Here are thoughts on three weekend series.

Brewers at Braves: Both teams are projected to be playoff contenders and meet for the first time this season.

For Atlanta the pitchers worth backing are veteran Julio Teheran and young Mike Soroka. Either can be played as an underdog or if favored by -125 or less against any Milwaukee starter. The only starter pitching well for the Brewers has been Zach Davies who can be played as an underdog against other then Teheran or Soroka.

But the play worth considering in a Davies start would be the under. The under has cashed in all eight of his starts and Davies has done his part, pitching to a 1.54 ERA and 1.22 WHIP. Otherwise, aside from starts from Soroka or Davies, look for this to be a high scoring series with a preferred total of 8.5 or lower to play the over.

Astros at Red Sox: These contenders are meeting for the first time since the Red Sox eliminated Houston in last season’s ALCS.

After starting slowly this season, both teams are playing their best baseball of the season. Through Monday, Houston had the best runs differential of any team at plus 76 which is 19 better than second best Tampa Bay.

After early season struggles, Boston ace starter Chris Sale has been at the top of his game in recent starts and will be Boston’s best spot for a play on them in this series. Back Sale straight at -150 or less or laying the run and a half if priced higher. The exception would be if Sale faces Justin Verlander in which case the preferred play would be under a total of 7.5 or higher with perhaps the better play under 3.5 or higher for the first five innings. If Velander or Gerrit Cole face a Boston hurler other than Sale, look to back the Astros if laying no more than -135. In matchups involving starts by other than Boston’s Sale or Houston’s Verlander or Cole look to play over totals of 9 or lower.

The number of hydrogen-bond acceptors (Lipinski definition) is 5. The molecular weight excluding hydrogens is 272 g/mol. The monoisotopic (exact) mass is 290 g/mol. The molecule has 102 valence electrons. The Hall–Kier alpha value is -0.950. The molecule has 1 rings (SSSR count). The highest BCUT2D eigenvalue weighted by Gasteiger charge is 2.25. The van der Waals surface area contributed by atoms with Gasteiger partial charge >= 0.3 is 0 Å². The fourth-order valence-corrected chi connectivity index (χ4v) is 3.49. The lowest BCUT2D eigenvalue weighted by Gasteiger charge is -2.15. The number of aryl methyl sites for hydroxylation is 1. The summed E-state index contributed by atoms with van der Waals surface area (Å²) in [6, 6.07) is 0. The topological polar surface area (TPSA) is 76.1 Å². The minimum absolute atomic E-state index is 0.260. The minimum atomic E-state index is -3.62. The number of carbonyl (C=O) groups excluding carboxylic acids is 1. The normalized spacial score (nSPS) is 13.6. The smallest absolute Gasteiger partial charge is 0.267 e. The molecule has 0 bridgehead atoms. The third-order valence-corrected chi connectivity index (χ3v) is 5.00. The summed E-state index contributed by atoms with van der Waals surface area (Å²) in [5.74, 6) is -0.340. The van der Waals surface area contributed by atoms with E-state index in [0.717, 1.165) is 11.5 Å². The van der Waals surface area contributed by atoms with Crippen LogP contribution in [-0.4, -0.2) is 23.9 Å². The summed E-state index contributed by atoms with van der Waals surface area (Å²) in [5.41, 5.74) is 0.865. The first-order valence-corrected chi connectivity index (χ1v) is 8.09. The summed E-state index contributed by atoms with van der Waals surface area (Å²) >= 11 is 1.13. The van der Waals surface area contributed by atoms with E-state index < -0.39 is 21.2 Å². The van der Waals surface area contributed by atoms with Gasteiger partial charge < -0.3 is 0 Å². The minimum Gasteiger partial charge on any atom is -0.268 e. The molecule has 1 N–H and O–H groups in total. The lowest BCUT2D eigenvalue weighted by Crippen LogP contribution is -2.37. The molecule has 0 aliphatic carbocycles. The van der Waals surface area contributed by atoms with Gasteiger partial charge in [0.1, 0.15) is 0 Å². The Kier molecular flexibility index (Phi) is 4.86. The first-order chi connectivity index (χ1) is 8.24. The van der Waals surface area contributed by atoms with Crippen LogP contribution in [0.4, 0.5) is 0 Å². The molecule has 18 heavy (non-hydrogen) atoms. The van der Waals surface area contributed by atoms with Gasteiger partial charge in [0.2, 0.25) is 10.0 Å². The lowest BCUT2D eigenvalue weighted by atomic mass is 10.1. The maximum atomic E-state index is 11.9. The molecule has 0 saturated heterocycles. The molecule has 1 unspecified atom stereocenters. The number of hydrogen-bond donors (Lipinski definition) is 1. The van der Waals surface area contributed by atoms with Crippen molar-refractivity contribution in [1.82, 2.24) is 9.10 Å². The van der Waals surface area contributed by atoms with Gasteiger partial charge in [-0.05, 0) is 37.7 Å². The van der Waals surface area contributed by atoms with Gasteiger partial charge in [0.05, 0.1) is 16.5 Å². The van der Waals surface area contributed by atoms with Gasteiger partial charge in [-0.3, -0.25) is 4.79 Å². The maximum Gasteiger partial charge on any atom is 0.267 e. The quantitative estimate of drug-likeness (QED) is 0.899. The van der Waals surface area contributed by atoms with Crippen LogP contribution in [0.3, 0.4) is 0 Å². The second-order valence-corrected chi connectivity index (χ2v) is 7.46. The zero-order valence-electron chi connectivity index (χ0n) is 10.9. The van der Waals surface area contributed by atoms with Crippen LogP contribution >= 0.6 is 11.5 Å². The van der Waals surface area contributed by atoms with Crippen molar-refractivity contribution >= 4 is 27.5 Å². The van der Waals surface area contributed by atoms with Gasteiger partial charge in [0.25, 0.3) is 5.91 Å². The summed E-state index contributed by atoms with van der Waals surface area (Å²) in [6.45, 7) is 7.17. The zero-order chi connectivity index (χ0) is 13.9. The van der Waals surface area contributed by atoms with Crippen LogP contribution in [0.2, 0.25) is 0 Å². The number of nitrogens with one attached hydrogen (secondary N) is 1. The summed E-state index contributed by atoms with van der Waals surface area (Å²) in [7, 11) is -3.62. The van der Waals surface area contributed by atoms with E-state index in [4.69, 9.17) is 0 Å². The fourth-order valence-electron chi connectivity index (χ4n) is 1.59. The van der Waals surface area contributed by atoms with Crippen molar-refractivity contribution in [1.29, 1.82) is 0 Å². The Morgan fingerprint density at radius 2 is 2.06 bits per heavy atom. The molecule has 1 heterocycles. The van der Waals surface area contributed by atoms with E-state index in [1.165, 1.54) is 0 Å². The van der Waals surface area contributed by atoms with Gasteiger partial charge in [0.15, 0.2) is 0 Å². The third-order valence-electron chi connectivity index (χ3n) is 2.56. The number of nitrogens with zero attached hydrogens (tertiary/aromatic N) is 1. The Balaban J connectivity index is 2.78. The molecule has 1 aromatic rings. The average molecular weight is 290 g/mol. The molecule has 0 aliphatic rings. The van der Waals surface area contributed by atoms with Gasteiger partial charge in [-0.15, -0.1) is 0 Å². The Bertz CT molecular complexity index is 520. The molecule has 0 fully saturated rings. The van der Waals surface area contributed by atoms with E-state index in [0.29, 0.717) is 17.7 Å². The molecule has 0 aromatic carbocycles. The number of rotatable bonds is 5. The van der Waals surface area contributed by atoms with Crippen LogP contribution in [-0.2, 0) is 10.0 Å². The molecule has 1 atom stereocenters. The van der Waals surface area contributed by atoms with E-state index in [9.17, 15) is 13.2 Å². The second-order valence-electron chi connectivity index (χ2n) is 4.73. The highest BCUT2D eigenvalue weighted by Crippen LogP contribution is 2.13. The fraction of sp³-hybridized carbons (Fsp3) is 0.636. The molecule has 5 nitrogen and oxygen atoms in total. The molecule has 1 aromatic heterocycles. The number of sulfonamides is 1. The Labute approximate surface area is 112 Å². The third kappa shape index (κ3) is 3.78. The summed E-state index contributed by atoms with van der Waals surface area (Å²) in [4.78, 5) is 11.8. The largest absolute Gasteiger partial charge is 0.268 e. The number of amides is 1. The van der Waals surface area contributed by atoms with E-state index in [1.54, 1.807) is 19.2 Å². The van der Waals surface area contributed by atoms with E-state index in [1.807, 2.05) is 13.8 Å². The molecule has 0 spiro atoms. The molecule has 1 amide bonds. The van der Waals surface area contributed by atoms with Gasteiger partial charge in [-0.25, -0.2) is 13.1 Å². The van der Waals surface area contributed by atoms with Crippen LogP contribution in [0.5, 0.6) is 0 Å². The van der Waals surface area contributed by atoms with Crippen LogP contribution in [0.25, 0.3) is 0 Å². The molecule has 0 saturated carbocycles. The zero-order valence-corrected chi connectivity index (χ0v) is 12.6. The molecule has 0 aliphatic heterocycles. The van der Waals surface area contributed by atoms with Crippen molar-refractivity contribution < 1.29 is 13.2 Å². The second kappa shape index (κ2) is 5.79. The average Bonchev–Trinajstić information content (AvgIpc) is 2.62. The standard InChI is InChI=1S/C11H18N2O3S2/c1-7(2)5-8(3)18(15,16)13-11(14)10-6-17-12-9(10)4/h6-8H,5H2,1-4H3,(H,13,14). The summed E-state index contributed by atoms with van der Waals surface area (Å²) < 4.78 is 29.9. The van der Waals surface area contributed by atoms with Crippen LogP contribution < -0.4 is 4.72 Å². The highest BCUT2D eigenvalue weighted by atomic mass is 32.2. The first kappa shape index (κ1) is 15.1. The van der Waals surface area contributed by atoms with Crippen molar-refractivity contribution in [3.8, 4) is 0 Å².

Cardinals at Rangers: At 22-19 St Louis is one of four teams in the NL Central above .500. The 17-21 Rangers are one of four teams below .500 in the AL West.

Texas has gotten terrible starting pitching all season with one exception. Veteran lefty Mike Minor has made eight starts and of any of the six Texas starters who have made at least two starts is the only one with an ERA below 5.45 (2.68) and with a WHIP below 1.49 (1.04). This suggests that the only game in which the Rangers can be backed would be in a start by Minor, even if favored by up to -130.

Do keep in mind, however, that the Rangers are just 3-5 in Minor’s starts and backers of him are down 1.5 units for the season. Otherwise the preference will be to look to either backing the Cardinals or playing the over. St Louis starters worth backing include Miles Mikolas and Adam Wainwright, but only against other than Minor and if priced at -125 or less.

In games not started by Minor the preferred plays will be on over totals of 9 or lower.

About the Author

Andy Iskoe

Owner and author of “The Logical Approach,” Andy Iskoe has been a long time GT columnist, contributing weekly in-season columns on baseball, pro basketball and pro football.